||Marta joined the Young Lives team as a Quantitative Research Officer in 2015 and is leading the quantitative research streams on Youth and Gender and Skills and Transition to the Labour market. She has a PhD in Economics from the University of Essex (UK) and a Masters in Economics from the University of Leuven (Belgium).
Before joining Young Lives, she worked as an economist at the World Bank (Young Professionals Programme) in the Poverty, Inequality and Gender Unit for the Latin America and Caribbean Region and in the Education Unit for the Africa Region. She worked on several projects, leading policy-relevant research, policy and survey design and impact evaluations.
Her main research interests include labour economics (education and gender), behavioural economics (choice under uncertainty, adolescent risk behaviours), and development economics (poverty, inequality and early childhood development). Her recent work focuses on skills formation, education trajectories and labour market outcomes. In addition, she investigates the role of aspirations and subjective expectations as potential self-enforcing mechanisms underlying poverty and gender inequality.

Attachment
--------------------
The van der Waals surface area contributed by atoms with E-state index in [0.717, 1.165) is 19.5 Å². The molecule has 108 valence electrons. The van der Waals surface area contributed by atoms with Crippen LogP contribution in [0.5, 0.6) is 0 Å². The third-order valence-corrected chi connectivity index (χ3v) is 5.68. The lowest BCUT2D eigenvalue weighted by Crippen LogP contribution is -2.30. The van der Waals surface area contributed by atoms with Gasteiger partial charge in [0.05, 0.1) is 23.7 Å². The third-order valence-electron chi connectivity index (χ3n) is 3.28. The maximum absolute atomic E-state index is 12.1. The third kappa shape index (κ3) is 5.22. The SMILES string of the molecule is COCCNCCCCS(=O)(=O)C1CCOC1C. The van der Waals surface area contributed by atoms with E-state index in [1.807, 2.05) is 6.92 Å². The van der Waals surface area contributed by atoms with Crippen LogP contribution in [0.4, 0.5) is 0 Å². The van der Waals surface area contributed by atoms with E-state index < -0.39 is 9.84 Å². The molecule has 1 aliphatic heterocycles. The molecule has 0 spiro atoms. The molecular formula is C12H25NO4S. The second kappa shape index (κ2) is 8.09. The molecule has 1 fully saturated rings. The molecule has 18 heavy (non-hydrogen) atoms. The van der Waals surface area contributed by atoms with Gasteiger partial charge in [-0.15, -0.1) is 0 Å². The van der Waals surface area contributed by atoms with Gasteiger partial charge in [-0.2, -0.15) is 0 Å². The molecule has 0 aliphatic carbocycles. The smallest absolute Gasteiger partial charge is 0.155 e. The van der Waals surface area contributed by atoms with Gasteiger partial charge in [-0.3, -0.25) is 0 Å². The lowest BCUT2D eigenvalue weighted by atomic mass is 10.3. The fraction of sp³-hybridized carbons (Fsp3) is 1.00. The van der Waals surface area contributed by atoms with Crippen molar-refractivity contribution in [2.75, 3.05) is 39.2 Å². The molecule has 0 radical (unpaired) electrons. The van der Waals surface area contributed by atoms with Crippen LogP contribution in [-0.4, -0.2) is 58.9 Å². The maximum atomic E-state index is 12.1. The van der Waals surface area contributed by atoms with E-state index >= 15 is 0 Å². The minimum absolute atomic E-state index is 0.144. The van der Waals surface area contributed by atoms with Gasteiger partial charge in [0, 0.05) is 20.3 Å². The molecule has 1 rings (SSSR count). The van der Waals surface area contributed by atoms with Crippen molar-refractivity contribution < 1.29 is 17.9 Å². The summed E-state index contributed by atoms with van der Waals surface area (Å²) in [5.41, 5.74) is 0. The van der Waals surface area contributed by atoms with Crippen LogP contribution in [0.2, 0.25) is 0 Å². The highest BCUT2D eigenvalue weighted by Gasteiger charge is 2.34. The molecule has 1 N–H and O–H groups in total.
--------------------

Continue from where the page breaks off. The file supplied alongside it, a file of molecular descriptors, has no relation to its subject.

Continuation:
She has ongoing research in the following areas: the effect of gender stereotypes and social norms on girls’ and boys’ education choices; individual resources and external circumstances affecting risk behaviours during adolescence; the use of behavioural insights to prevent teenage pregnancy; the measurement of non-cognitive skills, psychosocial well-being and economic empowerment in large-scale surveys.
Marta has analytical and fieldwork experience, and experience of dialogue with public and private institutions (eg national and local governments, academia, research centres, and schools), in countries such as Ecuador, Peru, Ghana, Liberia, Nigeria, Ethiopia and India.
She joined IZA as a Research Affiliate in August 2012 after attending the 14th IZA Summer School in Labor Economics.